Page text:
Trump's Syria Pullout Risks Islamic State Return, General Says
(Bloomberg) -- President Donald Trump’s decision to withdraw U.S. troops from Syria won support from the top U.S. general in the region, although he warned Islamic State may try to reassert influence after losing its hold on territory in the war-ravaged country.
“If the major actors and their proxies become embroiled in a competition for influence in Syria, this may create space for ISIS remnants or other terrorist groups to reform or reconstitute,” General Joseph L. Votel, the head of U.S. Central Command, said in a report Tuesday to the Senate Armed Services Committee. Russia, Iran, Turkey and Israel all have a stake in Syria’s future.
The general offered that caution hours before Trump’s State of the Union address to Congress, in which the president may boast that the U.S. and allies have eliminated Islamic State’s “caliphate,” its hold on a huge swath of territory in Syria and Iraq.
Under questioning from senators, Votel acknowledged that he wasn’t consulted before Trump’s announcement that he planned to bring U.S. troops home from Syria “now.” While Votel effectively endorsed Trump’s decision, he emphasized a methodical approach that the president has increasingly embraced.
“We are adjusting our military posture in Syria, planning and executing a deliberate, safe, and professional withdrawal of personnel and equipment while preserving sufficient power in the region to ensure that we can continue to destroy remnants of ISIS fighters and ensure it does not return,” Votel said in the report issued as he testified before the Senate panel.
But lawmakers expressed what Republican Senator Roger Wicker of Mississippi called “bipartisan concern” about “the cost of getting it wrong as we withdraw from both Syria and Afghanistan.”
Trump has indicated he wants to bring home some or all of the 14,000 American troops in Afghanistan, and a U.S. envoy is having talks with Taliban insurgents even though they refuse to deal with the country’s government. The discussions have focused on the U.S. withdrawing its troops in return for Taliban assurances that terrorist groups including al-Qaeda and Islamic State won’t be allowed to operate from Afghanistan.
Wicker cited a warning from former Ambassador Ryan Crocker, who wrote in the Washington Post that the talks with the Taliban resemble the Paris peace talks during the Vietnam War. “Then, as now, it was clear that by going to the table we were surrendering; we were just negotiating the terms of our surrender,” Crocker wrote.
Democratic Senator Jeanne Shaheen of New Hampshire also said she’s concerned about the U.S. talking with the Taliban “without the engagement of the Afghan government" and about the risk that women would lose their rights and face oppression as they did when the Taliban previously ruled Afghanistan.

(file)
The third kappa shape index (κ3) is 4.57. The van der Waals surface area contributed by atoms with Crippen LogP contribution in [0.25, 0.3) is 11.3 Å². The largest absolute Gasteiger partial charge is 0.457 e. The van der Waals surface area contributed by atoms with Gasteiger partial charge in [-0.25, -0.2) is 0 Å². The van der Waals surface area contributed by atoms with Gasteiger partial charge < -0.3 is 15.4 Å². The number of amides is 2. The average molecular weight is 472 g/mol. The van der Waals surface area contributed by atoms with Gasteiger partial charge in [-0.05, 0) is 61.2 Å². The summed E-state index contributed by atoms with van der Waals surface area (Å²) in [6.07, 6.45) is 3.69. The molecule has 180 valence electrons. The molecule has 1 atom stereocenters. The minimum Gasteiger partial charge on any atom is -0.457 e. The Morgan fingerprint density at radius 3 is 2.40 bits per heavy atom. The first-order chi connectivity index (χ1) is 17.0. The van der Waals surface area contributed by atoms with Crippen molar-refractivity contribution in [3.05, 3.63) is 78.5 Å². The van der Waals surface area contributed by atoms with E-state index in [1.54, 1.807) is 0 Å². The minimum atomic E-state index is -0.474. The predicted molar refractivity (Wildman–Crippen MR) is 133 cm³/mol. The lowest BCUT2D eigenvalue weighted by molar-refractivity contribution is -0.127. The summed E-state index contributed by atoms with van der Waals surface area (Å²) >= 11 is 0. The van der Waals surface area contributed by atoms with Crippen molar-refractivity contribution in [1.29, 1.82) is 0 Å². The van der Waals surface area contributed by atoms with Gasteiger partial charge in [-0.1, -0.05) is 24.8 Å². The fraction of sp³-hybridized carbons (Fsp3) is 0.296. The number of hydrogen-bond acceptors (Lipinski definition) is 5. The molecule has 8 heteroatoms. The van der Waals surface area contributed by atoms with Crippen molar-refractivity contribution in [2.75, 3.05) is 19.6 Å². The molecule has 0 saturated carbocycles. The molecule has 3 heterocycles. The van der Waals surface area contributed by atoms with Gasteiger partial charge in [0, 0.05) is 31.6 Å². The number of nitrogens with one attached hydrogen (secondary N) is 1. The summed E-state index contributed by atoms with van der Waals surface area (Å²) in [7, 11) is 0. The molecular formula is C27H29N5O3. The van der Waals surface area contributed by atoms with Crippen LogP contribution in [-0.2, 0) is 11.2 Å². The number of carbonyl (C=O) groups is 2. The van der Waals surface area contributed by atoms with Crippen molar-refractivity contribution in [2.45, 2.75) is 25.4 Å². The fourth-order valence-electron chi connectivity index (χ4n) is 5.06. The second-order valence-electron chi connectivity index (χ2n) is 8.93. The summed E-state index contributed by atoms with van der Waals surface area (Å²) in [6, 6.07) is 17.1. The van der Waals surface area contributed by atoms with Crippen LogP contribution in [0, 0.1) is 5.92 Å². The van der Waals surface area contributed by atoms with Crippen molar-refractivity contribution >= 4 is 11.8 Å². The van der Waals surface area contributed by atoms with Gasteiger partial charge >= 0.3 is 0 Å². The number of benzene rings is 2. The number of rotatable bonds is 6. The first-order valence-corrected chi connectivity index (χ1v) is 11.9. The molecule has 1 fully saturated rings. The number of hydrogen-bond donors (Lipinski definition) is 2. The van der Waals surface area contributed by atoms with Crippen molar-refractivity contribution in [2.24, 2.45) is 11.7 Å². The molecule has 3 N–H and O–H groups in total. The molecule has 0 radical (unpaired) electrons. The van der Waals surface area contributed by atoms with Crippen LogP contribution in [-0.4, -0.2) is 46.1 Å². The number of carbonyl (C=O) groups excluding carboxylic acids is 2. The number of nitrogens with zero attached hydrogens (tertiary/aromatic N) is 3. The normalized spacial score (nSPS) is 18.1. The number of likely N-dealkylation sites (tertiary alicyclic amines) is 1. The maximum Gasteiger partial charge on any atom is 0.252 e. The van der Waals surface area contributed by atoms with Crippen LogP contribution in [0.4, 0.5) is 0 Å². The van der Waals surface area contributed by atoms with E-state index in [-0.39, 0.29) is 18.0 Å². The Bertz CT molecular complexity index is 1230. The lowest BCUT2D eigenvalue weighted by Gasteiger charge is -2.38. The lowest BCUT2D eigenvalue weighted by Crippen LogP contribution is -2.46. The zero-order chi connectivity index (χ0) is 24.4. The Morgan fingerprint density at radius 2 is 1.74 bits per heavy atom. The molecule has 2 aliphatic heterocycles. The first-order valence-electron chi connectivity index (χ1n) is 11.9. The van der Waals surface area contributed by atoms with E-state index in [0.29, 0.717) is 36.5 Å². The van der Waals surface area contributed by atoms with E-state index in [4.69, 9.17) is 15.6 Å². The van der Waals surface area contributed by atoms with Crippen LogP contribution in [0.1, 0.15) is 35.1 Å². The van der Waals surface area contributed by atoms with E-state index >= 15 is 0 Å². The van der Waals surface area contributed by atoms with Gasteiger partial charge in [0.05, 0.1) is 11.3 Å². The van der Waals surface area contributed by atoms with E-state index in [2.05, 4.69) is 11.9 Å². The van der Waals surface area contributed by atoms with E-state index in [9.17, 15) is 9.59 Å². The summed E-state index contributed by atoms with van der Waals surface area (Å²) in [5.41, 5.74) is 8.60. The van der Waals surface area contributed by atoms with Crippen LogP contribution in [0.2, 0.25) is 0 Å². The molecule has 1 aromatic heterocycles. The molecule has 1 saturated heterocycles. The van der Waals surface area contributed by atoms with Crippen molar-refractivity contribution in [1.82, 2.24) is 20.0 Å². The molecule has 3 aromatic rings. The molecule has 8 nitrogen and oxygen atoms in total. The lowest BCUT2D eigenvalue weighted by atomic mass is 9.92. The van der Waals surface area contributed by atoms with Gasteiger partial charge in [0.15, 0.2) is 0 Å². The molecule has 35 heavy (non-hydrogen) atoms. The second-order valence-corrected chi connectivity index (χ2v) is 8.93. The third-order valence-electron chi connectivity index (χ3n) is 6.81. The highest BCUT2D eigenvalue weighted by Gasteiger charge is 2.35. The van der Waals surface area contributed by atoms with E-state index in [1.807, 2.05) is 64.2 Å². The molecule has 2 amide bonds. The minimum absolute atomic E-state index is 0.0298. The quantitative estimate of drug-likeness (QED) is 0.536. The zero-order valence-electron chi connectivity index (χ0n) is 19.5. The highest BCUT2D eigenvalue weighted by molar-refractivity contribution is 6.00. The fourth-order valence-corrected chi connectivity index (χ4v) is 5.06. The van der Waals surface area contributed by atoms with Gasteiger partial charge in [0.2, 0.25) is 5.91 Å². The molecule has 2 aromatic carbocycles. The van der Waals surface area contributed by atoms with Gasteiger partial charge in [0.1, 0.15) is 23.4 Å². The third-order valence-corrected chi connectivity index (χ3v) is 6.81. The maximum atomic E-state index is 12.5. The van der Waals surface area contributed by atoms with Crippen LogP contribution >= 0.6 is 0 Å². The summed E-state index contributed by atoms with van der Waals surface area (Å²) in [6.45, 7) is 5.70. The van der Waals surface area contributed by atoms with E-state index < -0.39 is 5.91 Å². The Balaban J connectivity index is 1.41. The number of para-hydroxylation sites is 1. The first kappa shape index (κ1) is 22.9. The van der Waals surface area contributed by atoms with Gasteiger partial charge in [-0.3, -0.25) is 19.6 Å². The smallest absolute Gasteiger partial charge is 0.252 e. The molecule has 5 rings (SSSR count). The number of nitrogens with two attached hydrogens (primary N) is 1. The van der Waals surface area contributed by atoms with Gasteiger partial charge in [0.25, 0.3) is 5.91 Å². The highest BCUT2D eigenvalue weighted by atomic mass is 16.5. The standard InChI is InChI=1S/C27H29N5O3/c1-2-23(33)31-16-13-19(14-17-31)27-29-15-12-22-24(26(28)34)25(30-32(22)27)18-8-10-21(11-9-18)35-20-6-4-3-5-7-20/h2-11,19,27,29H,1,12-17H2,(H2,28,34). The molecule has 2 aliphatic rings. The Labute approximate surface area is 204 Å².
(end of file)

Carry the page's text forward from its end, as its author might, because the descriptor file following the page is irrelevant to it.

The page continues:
Votel said the current talks are an effort to put together a “framework” for eventual negotiations that would include the Afghan government, which is being kept informed on the talks.
Democratic Senator Tim Kaine of Virginia elicited answers from Votel rebutting Trump’s assertions that Iran is behind all of the troubles in the Middle East. Votel said he’s “not aware” that any U.S. intelligence officials see Iran as a “wonderful kindergarten,” as Trump suggested in a CBS News interview that aired on Sunday.
Votel also rebuffed the president’s assertion in the same interview that the U.S. will hold a base in Iraq because “I want to be able to watch Iran,” a rationale that has provoked an uproar in Afghanistan. The general said the U.S. is “there at the invitation” of Iraq for the purpose of defeating Islamic State.
In his wide-ranging report on Central Command’s challenges in the Middle East, Votel, who is within months of retirement, also noted Saudi Arabia’s reduced influence.
“High-profile civilian casualty incidents on behalf of the Coalition in Yemen and international backlash resulting from the murder of Saudi dissident Jamal Khashoggi have damaged Saudi Arabia’s international standing,” he said.
Under questioning from Senator Elizabeth Warren of Massachusetts, a Democratic presidential contender, Votel said that “we have no observations of our own” to confirm an Associated Press report of torture and abuse in detention centers in Yemen operated by the United Arab Emirates. The U.A.E. is part of a coalition in Yemen led by Saudi Arabia and backed by the U.S.
“Turning a blind eye is not acceptable,” Warren said.
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